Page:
Viewing prevention of catheter-associated urinary tract infection as a system: using systems engineering and human factors engineering in a quality improvement project in an academic medical center.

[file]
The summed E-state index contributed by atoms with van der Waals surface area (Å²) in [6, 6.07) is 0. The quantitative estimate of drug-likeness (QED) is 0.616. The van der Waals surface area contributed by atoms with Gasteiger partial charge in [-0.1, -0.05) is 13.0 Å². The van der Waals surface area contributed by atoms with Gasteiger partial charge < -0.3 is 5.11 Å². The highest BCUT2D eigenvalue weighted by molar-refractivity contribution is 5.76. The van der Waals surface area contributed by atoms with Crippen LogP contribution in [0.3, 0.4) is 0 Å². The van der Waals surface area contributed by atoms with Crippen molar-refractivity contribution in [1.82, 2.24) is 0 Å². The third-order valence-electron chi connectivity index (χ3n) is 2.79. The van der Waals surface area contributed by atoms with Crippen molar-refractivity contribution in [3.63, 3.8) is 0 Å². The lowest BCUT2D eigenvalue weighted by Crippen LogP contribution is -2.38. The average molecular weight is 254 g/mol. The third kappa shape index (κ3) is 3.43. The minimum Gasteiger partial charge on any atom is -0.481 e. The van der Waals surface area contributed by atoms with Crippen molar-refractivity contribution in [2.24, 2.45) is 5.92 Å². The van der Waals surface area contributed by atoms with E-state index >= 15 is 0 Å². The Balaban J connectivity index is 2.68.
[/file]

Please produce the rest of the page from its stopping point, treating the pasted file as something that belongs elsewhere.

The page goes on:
Catheter–associated urinary tract infections (CAUTI) lead to preventable harm and cost among hospitalized patients. In this quality improvement program, principles of human factors engineering were applied to reduce CAUTI at an academic medical center. Investigators utilized systems approaches to examine the factors related to CAUTI at their institution, including how the physical layout influenced adherence to best practices. They made changes based on this assessment, such as enhancing access to catheter maintenance supplies across all hospital units. The intervention also used technology (automated electronic health record reminders) and training (asynchronous education on catheter insertion) to augment safe catheter use. This multipronged approach led to a steep reduction in CAUTI at the end of the 3-year project compared to the preintervention period. The authors suggest that their results support the use of human factors engineering to decrease health care–associated infections.